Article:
Bayou Bakery’s straight-from-the-fryer beignets are topped with mounds of powdered sugar.
Capitol Hill denizens who prefer chicory-spiked coffee to Starbucks, fried-to-order beignets to gourmet cupcakes and seafood-filled po’ boys to, well, anything else, will want to get to know their new neighbor, David Guas, real well.
The N’awlins native behind the utterly charming Bayou Bakery in Arlington, Va., is expected to bring his brand of Louisiana cooking to the Hill Center at the Old Naval Hospital this fall, inking an agreement to set up shop in the historic property’s long dormant carriage house.
Guas said he only became acquainted with the property by chance; he and his publicist wife, Simone Rathlé, were visiting fellow hospitality vet Gina Chersevani at Hank’s Oyster Bar just a few blocks away when the cocktail maven convinced the couple to pop over to Union Market to check out her then-unfinished Buffalo and Bergen build-out. On the way back to Hank’s, Chersevani casually pointed out the Hill Center, identifying it as the site of the D.C. Craft Bartenders Guild annual Repeal Day Ball.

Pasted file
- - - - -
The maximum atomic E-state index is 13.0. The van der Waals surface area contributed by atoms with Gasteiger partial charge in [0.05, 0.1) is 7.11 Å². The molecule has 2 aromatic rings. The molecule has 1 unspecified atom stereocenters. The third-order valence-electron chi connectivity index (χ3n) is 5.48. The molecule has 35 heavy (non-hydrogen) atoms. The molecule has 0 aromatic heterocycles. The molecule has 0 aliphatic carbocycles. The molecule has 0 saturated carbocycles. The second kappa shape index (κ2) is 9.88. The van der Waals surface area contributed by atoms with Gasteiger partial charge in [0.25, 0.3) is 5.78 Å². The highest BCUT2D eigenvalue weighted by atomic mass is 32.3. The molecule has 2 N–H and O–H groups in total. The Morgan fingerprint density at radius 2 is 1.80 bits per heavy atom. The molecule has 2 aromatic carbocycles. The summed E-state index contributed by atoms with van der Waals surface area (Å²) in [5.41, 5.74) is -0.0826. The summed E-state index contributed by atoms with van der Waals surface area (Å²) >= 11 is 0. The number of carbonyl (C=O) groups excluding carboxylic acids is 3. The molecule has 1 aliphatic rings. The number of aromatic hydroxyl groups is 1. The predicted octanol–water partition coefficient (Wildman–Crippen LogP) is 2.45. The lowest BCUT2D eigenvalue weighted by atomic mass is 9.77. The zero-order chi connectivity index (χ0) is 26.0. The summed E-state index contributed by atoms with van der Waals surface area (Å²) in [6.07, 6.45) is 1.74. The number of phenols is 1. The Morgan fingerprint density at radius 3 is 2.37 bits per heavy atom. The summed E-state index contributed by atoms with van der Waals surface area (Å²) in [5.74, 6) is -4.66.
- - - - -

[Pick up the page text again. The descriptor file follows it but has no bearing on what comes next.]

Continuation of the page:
Guas got punchy just looking at it.
“It feels like a little mini Jackson Square,” he said of the homey vibe the surrounding row houses and darkly lacquered wrought iron fences at 921 Pennsylvania Ave. SE stirred in him. “It just resonates hard with history. ... The space just screams Bayou Bakery to me.”
Roughly 48 hours after first laying eyes on the joint, Guas said he was on-site meeting with the principals about how he could join the family. “It was a real sort of speed-dating deal,” Guas said of the two-year courting process that ensued. (Guas said he soon noticed Hill Center staff and board members filing into the booths at his Courthouse location.)
Those none-too-covert tasting missions must have gone smoothly, because Team Hill Center seems genuinely psyched to welcome a like-minded soul to the fold.
“We’re absolutely thrilled that the chef wants to bring his concept to the Hill Center campus. I really think it will complete the historic renovation,” Hill Center Executive Director Diana Ingraham suggested.
And that perfect fit, apparently, is none too easy to come by.
Guas said he looked into hopping across the river several years ago, but he was unsure his family-friendly concept would jibe with the Barracks Row scene. “It’s a very bar-driven, late-night crowd,” he said, noting that things wind down at his current location shortly after nightfall. (The restaurant closes no later than 9 p.m.)
Now that everything is official, Guas is moving forward with the renovation plans. The biggest modification is likely to be the creation of a modern kitchen — complete with po’ boy accommodating fryers (a luxury he does not currently enjoy in Arlington) — on the second floor of the carriage house.